Letter | Published:

Onset of antiferromagnetism in heavy-fermion metals

Nature volume 407, pages 351355 (21 September 2000) | Download Citation

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Abstract

There are two main theoretical descriptions of antiferromagnets. The first arises from atomic physics, which predicts that atoms with unpaired electrons develop magnetic moments. In a solid, the coupling between moments on nearby ions then yields antiferromagnetic order at low temperatures1. The second description, based on the physics of electron fluids or ‘Fermi liquids’, states that Coulomb interactions can drive the fluid to adopt a more stable configuration by developing a spin density wave2,3. It is at present unknown which view is appropriate at a ‘quantum critical point’, where the antiferromagnetic transition temperature vanishes4,5,6,7. Here we report neutron scattering and bulk magnetometry measurements of the metal CeCu6-xAux, which allow us to discriminate between the two models. We find evidence for an atomically local contribution to the magnetic correlations which develops at the critical gold concentration (xc = 0.1 ), corresponding to a magnetic ordering temperature of zero. This contribution implies that a Fermi-liquid-destroying spin-localizing transition, unanticipated from the spin density wave description, coincides with the antiferromagnetic quantum critical point.

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Acknowledgements

A.S., O.S. and H.v.L. were supported by the Deutsche Forschungsgemeinschaft; R.C. was supported by the Oak Ridge National Laboratory Postdoctoral Research Associates program, administered jointly by the Oak Ridge National Laboratory and the Oak Ridge Institute for Science and Education; P.C. and R.R. were supported by the National Science Foundation. R.R. acknowledges partial support from the MacArthur Chair endowed by the John D. & Catherine T. MacArthur Foundation at the University of Illinois.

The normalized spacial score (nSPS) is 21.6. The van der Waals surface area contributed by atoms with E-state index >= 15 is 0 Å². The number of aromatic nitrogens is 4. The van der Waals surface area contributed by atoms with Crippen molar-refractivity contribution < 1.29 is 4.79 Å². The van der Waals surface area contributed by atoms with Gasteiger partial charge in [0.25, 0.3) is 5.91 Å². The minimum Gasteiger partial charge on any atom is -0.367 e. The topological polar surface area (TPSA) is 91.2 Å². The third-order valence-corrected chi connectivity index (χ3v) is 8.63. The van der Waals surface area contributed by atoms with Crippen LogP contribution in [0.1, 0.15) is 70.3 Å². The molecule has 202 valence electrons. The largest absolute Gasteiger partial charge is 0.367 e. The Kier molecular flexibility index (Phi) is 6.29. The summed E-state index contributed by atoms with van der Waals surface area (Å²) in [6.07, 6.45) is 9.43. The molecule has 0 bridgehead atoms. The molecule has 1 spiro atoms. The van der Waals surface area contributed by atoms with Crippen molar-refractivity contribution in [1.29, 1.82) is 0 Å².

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Author notes

    • O. Stockert

    Present address: H.H. Wills Physics Laboratory, University of Bristol, Tyndall Avenue, Bristol BS8 1TL, UK.

Affiliations

  1. *Physikalisches Institut, Universität Karlsruhe, D-76128 Karlsruhe, Germany

    • A. Schröder
    • , O. Stockert
    •  & H.v. Löhneysen
  2. †NEC, 4 Independence Way, Princeton, New Jersey 08540, USA

    • G. Aeppli
  3. ‡Oak Ridge National Laboratory, Oak Ridge, Tennessee 37831, USA

    • R. Coldea
  4. §ISIS Facility, CCLRC, Rutherford-Appleton Laboratory, Didcot OX11 0QX, UK

    • R. Coldea
    •  & M. Adams
  5. ¶Department of Physics, University of Konstanz, D-78457 Konstanz, Germany

    • E. Bucher
  6. #Bell Laboratories, Lucent Technologies , Murray Hill, New Jersey 07974, USA

    • E. Bucher
  7. Department of Physics, University of Illinois, Urbana, Illinois 61801, USA

    • R. Ramazashvili
  8. **Center for Materials Theory, Department of Physics and Astronomy, Rutgers University, Piscataway, New Jersey 08854, USA

    • P. Coleman

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Correspondence to P. Coleman.

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https://doi.org/10.1038/35030039

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